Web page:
BMIR 94.5FM stepped into a more public role on the playa in 2008, due to its prominent placement as part of the city’s restructuring. While the station has always had solid foot traffic and high levels of participation for the recording of PSAs and theme camp announcements, the station felt much more like a theme camp this year: participants hung out in the courtyard and swapped stories and ideas; a near-constant stream of desert dwellers flowed through the station to chat on-air with DJs; and daily cocktail parties provided both a celebration and a forum, since each day’s party had guests of honor – including Burners without Borders, the Flaming Lotus Girls, Peter Hudson, TurdBurgler and other porta-potty wranglers, and various producers of playa radio. All of this added new layers to the station’s core mission of providing a mix of music, news, interviews, and vital information to Black Rock City.
Commensurate with the growth of BMIR’s services, station staffing grew as well. This was essential to handle both the expected and unanticipated exigencies of playa radio life. A few highlights:
- We continued our remote broadcast programming, with man-on-the street interviews and live event coverage. When the ravenous zombie hordes overran hapless Mutant Vehicle [LINK to dmv report] revelers, BMIR news was there to report on the carnage. When flaming skydivers dropped from the heavens and landed in the city, BMIR news had it covered with an interview right after scorched boots hit the ground. And when the dust just wouldn’t stop, BMIR reported on the myriad forms of merry-making as everyone hunkered down and waited for the white-outs to pass.
- While we certainly can’t take credit for the psychology that contributed to the smoothness of this year’s Exodus [LINK to exodus report], it was a distinct joy to go on-air on Monday and let everyone know they could get out of the city in sometimes as little as 30 minutes – and two hours at the longest.
- BMIR played a vital role as an information and communication nexus in 2008. Besides sending out weather updates, information on gate [LINK to gate report] closures and the like, we also evolved into an ad hoc Playa Obtainium and Emergency Connections Network. Through on-air announcements, we helped numerous participants find lost campmates. We helped secure critical, AWOL supplies for Burners Without Borders’ camp infrastructure and for other camps/individuals who needed support. With hurricane Gustav approaching the Gulf Coast, we set up Skype stations so that those affected could communicate with family back home. Finally, we facilitated communications for participants dealing with automotive adversity as the event wrapped up. While radical self-reliance is a mantra for everyone in Black Rock City, sometimes you have to make an Internet phone call to get your vehicular heap off the playa.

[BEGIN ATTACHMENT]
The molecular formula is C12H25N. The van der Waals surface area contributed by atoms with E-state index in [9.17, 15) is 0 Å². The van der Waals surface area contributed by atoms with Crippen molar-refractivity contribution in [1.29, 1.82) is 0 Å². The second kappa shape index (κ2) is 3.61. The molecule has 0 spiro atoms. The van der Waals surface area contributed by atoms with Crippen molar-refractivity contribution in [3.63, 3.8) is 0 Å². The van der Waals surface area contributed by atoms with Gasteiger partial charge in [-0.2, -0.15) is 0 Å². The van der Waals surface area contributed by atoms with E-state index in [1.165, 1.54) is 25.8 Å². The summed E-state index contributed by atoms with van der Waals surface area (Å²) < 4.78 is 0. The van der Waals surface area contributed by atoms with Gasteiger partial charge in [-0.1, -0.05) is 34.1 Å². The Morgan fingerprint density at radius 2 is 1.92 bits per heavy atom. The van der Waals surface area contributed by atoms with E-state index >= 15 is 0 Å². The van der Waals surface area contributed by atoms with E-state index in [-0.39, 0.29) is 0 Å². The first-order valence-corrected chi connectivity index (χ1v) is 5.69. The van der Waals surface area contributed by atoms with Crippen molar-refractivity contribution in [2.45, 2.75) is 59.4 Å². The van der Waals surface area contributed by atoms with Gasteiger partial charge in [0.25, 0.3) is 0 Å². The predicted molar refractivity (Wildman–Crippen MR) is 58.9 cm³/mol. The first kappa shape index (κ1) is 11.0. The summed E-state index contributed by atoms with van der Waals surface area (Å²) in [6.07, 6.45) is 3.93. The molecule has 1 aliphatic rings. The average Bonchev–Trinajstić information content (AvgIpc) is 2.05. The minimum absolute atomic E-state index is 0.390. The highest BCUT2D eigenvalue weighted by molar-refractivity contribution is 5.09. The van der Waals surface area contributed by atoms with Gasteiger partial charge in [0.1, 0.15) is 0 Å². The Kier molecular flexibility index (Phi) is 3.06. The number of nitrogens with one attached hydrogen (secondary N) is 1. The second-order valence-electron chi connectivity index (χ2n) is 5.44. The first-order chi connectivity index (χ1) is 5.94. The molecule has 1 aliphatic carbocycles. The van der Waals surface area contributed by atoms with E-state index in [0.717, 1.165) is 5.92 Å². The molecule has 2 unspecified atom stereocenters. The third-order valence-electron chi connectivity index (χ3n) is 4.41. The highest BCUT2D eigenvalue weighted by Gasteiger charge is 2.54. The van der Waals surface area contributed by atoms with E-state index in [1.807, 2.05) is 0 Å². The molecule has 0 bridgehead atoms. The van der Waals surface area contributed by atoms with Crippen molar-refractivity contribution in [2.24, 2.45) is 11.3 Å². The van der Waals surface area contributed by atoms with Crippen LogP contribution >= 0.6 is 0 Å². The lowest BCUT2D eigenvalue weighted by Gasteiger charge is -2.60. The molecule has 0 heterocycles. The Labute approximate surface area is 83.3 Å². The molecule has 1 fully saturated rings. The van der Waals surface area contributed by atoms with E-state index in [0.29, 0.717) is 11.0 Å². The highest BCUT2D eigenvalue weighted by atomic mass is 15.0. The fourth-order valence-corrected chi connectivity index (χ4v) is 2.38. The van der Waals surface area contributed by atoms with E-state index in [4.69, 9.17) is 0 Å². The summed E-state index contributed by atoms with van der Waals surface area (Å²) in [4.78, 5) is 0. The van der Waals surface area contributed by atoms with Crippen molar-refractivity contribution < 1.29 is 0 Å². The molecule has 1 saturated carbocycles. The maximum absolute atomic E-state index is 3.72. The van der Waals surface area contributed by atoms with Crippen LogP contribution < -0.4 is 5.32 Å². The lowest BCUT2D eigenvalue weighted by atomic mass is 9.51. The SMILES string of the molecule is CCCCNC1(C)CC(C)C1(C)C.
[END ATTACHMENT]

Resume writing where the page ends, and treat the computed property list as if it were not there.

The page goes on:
- As a technical first, we did a live broadcast of Barack Obama’s acceptance speech on Thursday night. Since Internet service couldn’t be relied on to deliver an uninterrupted feed, this involved a satellite drop into an RV and then the utilization of our remote broadcasting gear to shoot the signal over to the station. Significant thought went into this decision; we know that many people view the playa as a sacrosanct realm that should be devoid of anything but essential, emergency news from the outside world. We decided to go with it not because it was “newsworthy” – which alone wouldn’t justify the broadcast – but because we viewed it as a piece of theme-based sound art. The decision to broadcast the speech had a mixed reaction from participants: many were grateful, some were not, and even some supporters of the candidate were unhappy with the decision to broadcast. In any event, a crowd of 100 or more gathered outside the station to listen live.
As always, desert broadcasting presents its share of challenges. Our gear has been getting dusted for almost a decade out there, and upgrades are now in order to avoid over-modulation of our signal. Anyone who would like to donate resources of time, money, or expertise to this cause: please drop us a line at email@example.com. We’re also looking to secure a more reliable Internet feed so that we can send our signal out to all of the Burners who can’t make it to BRC but who would enjoy a sonic blast of playa life. Our stream made its journey beyond the playa successfully much of the time, but we’d like to be able to say all of the time.
Over the past eight years, BMIR has evolved beyond its origins as an emergency broadcast and information service (while maintaining this core aspect of its identity), becoming a full-fledged audio playground that reflects the attitude and ethos of Black Rock City. And the feedback from the community has been phenomenal.